And now I will let Brice Lambson from the EF team take over because he posted two great tweets about his favorite features in EF Core 5!

In his first tweet ( he listed features that bring additional EF6 parity to EF Core 5. I've added notes to his list to provide some insight for you:

  • Simple logging (covered above)
  • Get the SQL of a query
    • Example: Console.WriteLine(someLinqQuery.ToQueryString());
  • HasPrecision
    • Example: modelBuilder.Entity<Address>().Property(b=>b.SqFeet).HasPrecision(16,4)
  • Defining query
  • EF Core 5 makes it easier to specify a defining query of an entity type as SQL (like EF6) and at the same time, they deprecated some of the APIs around using LINQ for defining queries.
  • Pluralization while scaffolding
  • Enabled by the Humanizer project now being used as the pluralization service.
  • Specify connection string in tools
  • The migrations CLI now has a parameter called --connection to which you can pass the string
  • Get-Migration
  • This, along with the CLI version (dotnet ef migrations list), will list the status of your migrations, e.g., what's been applied, what's pending, and if there are model changes that still need to be migrated.

In the second tweet (, Brice listed some new features that he is especially fond of.

  • Collation
  • Indexer properties
  • AddDbContextFactory (covered above)
  • Ignore in Migrations
  • You can edit a migration and force it to ignore a table that the migration wants to create. There's an interesting discussion in the relevant GitHub issue.
  • SQLite Computed columns
  • The SQLite provider now supports HasComputedColumn. But there's something else I want to point out. EF (and EF Core) have had computed column support for a long time for SQL Server. And if you wanted stored columns, you could use SQL Server's PERSISTED attribute so that searches don't need to build that value on the fly. Now there's a “stored” attribute on EF Core's HasComputedColumn mapping, which is a simpler and more discoverable way to force the database to store the value so that search and indexing can benefit.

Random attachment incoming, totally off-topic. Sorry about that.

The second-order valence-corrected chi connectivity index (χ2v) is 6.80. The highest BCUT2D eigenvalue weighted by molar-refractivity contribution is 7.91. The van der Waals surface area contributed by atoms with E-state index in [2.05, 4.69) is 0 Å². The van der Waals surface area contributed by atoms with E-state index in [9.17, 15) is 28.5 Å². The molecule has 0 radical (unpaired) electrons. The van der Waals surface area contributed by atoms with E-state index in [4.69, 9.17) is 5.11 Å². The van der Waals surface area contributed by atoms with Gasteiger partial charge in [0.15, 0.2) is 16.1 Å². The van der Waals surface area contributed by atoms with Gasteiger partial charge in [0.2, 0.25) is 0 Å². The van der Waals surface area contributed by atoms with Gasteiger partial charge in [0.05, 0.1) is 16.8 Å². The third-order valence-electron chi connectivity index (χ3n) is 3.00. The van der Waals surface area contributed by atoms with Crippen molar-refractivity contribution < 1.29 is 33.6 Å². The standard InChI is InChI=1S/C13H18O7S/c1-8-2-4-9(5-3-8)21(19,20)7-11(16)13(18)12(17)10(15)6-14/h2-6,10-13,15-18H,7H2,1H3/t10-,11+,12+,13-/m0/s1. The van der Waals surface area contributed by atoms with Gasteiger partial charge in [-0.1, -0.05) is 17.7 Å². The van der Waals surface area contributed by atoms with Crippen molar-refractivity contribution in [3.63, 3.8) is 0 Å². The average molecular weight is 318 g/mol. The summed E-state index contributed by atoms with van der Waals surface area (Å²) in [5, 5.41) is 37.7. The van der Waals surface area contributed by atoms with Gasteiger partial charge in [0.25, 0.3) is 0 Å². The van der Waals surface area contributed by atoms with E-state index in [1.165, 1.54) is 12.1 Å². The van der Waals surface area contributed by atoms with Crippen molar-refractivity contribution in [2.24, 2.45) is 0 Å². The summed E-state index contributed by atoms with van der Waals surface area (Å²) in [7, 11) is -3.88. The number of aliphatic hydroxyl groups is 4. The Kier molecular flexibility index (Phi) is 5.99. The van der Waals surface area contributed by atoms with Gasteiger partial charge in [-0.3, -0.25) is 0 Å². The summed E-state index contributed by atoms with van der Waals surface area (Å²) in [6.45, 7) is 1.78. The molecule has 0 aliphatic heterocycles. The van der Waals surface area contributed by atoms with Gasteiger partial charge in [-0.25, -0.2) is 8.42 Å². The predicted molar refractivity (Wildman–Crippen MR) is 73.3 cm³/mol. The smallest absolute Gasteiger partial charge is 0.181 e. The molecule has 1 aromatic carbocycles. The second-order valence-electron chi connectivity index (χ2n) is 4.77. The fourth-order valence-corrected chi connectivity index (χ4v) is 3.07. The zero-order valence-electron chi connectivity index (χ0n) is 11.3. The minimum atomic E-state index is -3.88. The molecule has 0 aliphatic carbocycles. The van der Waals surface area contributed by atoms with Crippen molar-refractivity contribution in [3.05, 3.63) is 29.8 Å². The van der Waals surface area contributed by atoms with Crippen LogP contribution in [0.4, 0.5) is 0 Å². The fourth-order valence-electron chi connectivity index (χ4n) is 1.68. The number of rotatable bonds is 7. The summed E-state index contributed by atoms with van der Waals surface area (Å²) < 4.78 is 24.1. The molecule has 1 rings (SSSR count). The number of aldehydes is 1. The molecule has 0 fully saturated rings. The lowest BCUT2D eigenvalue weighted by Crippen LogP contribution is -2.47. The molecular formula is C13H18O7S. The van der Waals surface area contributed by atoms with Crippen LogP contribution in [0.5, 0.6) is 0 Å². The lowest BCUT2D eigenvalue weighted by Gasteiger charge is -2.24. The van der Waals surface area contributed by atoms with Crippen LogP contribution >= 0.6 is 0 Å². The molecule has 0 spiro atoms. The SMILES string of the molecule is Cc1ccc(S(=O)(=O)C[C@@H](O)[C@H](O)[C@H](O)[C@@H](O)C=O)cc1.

• SQLite Table rebuilds (mentioned as part of the SQLite migrations above)
  • Better SQL (the team is always improving the SQL translations)
  • Simplifications for Discriminator, NULL and CASE
  • Transactions and EXEC in migrations script
  • Better LINQ translation errors

Microsoft Continues to Invest in EF Core, So You Can, Too

In the old days of Entity Framework, there was a theme of “evolution, not revolution” when it came to new versions. Moving from EF to EF Core was certainly a big revolution, however, that wasn't an update of EF. EF Core 3 was the first time that there was what we would call a revolution. But now that we're past that, EF Core is back on a path of evolving in great ways. EF Core 5 is a very sophisticated ORM and most importantly, the investment made into this version is more proof that Microsoft is dedicated to keeping EF Core around for a good long time to come. I hope you'll dig into the excellent documentation as well as the resources in GitHub to continue to discover what this version brings.

Remember also to check out the team's standups at and watch out for an update to my Getting Started with EF Core course on Pluralsight sometime after EF Core 5 is released.